2000 Toyota 4Runner Problems

RepairPal has identified the most common problems with the 2000 Toyota 4Runner as reported by actual vehicle owners. We'll tell you what the problem is and what it'll take to fix it.

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10
Known Problems

The evaporative emission (EVAP) system may illuminate the vehicle's Check Engine Light due to intermittent failure of the charcoal canister purge control solenoid valve or canister failure. Upon failure of the charcoal canister, debris may circulate around the EVAP system causing other emission control problems.

At higher mileages, (125,000-150,000) the automatic transmission may not shift correctly. This can be caused by the throttle position sensor being out of adjustment or a shift solenoid needing to be replaced. Typically the transmission does not need to be completely overhauled.

When a mass air flow sensor problem occurs, resulting in a loss of power or hesitation on acceleration, the Check Engine Light will illuminate, perhaps indicating random cylinder misfire. The mass air flow sensor may respond to cleaning, but replacement of the sensor is best.

On higher mileage vehicles, an engine misfire may develop and/or the Check Engine Light may illuminate due to a failed ignition coil. It is not uncommon to replace all the coils when the first one fails in order to prevent return trips to the repair shop.

If the car will not start, the most likely problem is worn or corroded solenoid contacts in the starter. Usually, these parts can be replaced without purchasing a new starter.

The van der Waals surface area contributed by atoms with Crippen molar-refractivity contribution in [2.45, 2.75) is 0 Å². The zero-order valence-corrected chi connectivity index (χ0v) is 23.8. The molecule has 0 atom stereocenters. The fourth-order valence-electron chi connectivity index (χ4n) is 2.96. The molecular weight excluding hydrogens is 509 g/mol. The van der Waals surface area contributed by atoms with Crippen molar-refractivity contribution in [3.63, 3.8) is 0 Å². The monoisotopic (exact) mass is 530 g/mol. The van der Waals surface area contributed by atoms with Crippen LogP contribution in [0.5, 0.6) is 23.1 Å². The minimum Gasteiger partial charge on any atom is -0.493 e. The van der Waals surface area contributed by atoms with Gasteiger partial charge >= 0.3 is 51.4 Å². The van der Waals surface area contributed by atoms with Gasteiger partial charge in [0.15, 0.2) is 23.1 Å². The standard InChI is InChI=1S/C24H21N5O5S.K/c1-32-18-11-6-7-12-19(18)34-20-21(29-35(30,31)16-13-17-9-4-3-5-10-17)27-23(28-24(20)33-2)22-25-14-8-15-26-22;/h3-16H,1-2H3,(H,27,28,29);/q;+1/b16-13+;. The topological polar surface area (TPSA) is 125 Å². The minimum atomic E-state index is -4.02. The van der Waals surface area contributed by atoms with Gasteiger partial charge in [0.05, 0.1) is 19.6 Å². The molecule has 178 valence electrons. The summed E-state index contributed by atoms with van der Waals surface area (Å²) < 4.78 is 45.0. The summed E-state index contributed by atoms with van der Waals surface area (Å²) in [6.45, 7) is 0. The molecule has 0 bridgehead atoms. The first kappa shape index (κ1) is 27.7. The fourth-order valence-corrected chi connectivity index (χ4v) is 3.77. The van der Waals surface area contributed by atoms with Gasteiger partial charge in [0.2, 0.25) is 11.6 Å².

Front brake rotors can wear causing a pulsation felt in the brake pedal. Our technicians tell us this condition is best corrected by replacement of the front rotors and brake pads.

The heater circuit for the oxygen sensor tends to have a higher than normal failure rate. Failure of the oxygen sensor heater circuit will illuminate the Check Engine Light. The internal oxygen sensor heater cannot be repaired, the failed sensor should be replaced to correct this concern.

 

Occasionally, the mass air flow sensor can go lean and set a code P0170 for fuel system lean. This in not an oxygen sensor problem. If there are no vacuum leaks, the mass air flow sensor may need to be replaced. Our technicians remind us to use a factory part because the aftermarket rebuilds are very inconsistent.

On vehicles with a manual transmission, worn shift bushings can cause the transmission to pop out of gear, especially when coasting down in 1st or 2nd gear. Replacing all the shift linkage bushings is pretty straight forward and not expensive and will commonly correct this concern.